Statoil sees increased production from its oldest field

Norway’s Statoil has reported that the Statfjord satellite fields, in the North Sea, are producing almost 50% more in 2015 than previously expected, and thus pass 10 000 barrels of oil equivalent on average per day in 2015.

The Norwegian oil and gas company Statoil is the operator of the field with 44.3% stake and its partners are ExxonMobil and Centrica.

Mette H. Ottøy, Statoil’s senior vice president for Operations South in DPN, said: “Statfjord is our oldest field, and original plans called for decommissioning many years ago. Instead the life of Statfjord has been extended several times, and we now have a horizon of another ten years of profitable production and activity.

“Thanks to good planning and a successful campaign by the Bideford Dolphin drilling rig we are producing more than expected from the Statfjord satellites. This helps sustain the life of the Statfjord field.”

 

New wells planned for 2016

The company stated that it was still maturing recoverable resources in the Statfjord area thanks to an active drilling program.

In 2015 we have drilled 11 wells and are planning nine in 2016, said Statoil.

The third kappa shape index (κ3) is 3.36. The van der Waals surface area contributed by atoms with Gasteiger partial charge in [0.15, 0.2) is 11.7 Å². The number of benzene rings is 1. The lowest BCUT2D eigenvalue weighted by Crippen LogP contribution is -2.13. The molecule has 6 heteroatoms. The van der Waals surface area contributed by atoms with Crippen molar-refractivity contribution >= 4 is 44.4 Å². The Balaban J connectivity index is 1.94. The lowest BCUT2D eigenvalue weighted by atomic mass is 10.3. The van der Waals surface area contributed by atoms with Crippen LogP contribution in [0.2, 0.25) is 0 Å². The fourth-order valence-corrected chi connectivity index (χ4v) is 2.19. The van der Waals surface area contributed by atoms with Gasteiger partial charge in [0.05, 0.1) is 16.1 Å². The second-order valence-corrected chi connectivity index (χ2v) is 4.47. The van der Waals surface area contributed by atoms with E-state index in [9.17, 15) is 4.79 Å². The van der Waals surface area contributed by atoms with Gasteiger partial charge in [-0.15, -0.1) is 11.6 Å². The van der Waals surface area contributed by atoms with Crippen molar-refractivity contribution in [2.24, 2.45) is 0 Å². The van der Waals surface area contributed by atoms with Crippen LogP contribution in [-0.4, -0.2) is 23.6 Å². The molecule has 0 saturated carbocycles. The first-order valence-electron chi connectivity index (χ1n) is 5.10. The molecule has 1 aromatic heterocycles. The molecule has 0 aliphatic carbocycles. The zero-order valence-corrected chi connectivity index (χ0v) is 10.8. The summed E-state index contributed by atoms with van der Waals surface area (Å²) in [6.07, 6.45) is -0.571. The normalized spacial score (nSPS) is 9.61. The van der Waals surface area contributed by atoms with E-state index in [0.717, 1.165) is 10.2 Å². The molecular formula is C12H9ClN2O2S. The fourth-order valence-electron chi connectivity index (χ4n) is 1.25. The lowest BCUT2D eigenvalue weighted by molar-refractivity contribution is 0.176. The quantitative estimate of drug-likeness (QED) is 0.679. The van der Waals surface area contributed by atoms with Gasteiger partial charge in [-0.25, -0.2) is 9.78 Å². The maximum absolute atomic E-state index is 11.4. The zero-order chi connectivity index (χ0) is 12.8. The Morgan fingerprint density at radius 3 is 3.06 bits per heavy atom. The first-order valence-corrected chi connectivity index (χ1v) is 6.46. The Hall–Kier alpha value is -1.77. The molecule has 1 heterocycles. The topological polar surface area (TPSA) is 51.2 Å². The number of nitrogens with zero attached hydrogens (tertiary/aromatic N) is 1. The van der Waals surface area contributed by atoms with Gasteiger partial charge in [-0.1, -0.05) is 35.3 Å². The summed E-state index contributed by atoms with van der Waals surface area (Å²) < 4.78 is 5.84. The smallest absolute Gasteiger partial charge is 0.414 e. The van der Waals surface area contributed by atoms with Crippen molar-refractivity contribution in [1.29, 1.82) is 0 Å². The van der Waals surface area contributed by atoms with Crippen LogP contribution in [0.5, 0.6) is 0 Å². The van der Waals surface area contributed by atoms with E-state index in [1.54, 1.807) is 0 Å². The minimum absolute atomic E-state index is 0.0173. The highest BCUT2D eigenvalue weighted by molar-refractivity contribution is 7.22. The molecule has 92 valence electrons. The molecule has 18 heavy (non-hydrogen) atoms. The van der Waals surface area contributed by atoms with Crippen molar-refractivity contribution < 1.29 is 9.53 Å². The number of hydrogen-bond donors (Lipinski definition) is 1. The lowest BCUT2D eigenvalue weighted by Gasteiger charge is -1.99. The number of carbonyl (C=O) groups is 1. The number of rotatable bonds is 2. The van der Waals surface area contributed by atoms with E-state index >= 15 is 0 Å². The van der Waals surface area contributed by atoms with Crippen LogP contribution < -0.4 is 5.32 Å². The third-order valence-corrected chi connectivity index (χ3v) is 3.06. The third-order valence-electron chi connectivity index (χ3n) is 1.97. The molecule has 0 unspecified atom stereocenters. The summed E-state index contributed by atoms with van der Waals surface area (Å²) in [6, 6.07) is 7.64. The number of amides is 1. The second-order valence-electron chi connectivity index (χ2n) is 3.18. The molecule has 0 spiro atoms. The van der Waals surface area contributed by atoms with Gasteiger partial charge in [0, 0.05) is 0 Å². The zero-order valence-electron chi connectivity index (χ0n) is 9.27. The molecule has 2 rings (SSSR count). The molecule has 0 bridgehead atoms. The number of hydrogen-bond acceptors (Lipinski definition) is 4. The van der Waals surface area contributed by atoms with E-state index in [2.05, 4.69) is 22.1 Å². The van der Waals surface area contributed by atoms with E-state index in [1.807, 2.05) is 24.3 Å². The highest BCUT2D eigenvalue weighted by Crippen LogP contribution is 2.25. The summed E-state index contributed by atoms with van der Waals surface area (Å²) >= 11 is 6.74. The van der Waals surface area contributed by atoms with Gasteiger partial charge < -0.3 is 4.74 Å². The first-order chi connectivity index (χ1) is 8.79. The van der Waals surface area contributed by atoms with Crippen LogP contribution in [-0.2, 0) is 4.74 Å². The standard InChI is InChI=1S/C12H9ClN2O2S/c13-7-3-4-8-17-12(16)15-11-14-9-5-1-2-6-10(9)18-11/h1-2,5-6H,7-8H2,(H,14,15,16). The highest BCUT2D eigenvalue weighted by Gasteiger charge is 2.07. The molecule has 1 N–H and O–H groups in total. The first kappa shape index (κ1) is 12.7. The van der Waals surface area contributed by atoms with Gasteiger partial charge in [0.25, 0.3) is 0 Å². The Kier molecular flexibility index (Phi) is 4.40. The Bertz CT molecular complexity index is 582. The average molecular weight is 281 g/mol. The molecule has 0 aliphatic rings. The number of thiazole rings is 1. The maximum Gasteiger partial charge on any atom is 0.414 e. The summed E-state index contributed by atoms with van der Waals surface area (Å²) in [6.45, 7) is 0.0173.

Bideford Dolphin has been at the Statfjord satellites from April to September 2015. During this campaign Bideford has drilled one producer, performed workover on two injectors and permanently plugged five wells, the company reported.

 

Third consecutive increase

Statoil also stated that Statfjord has increased its annual production for three consecutive years from 2012 to 2015. The company explained that, initially an oil field, Statfjord has been transformed into a producer mainly of gas for customers on the Continent, and in the UK.

“Twelve years ago the partnership made the bold decision to reconstruct the entire field for gas production. Good work in our own organisation, among the partners and suppliers, in addition to NOK 23 million in capital expenditures have enabled us to maintain this high production level from Statfjord,” says Mette H. Ottøy.

Originally the partnership hoped to recover 40 percent of the oil in the Statfjord field. Statoil emphasized that the result so far was a record-high 66 percent, while the average recovery factor for oil fields worldwide is 35 percent.

The Statfjord satellites consist of the Statfjord East, Statfjord North and Sygna fields, with the following licensees in two or three of the fields: Statoil (operator), Centrica, DEA Norge, ExxonMobil, Idemitsu and Petoro.

Statfjord East, Statfjord North and Sygna are all tied back to the Statfjord C platform as satellites.

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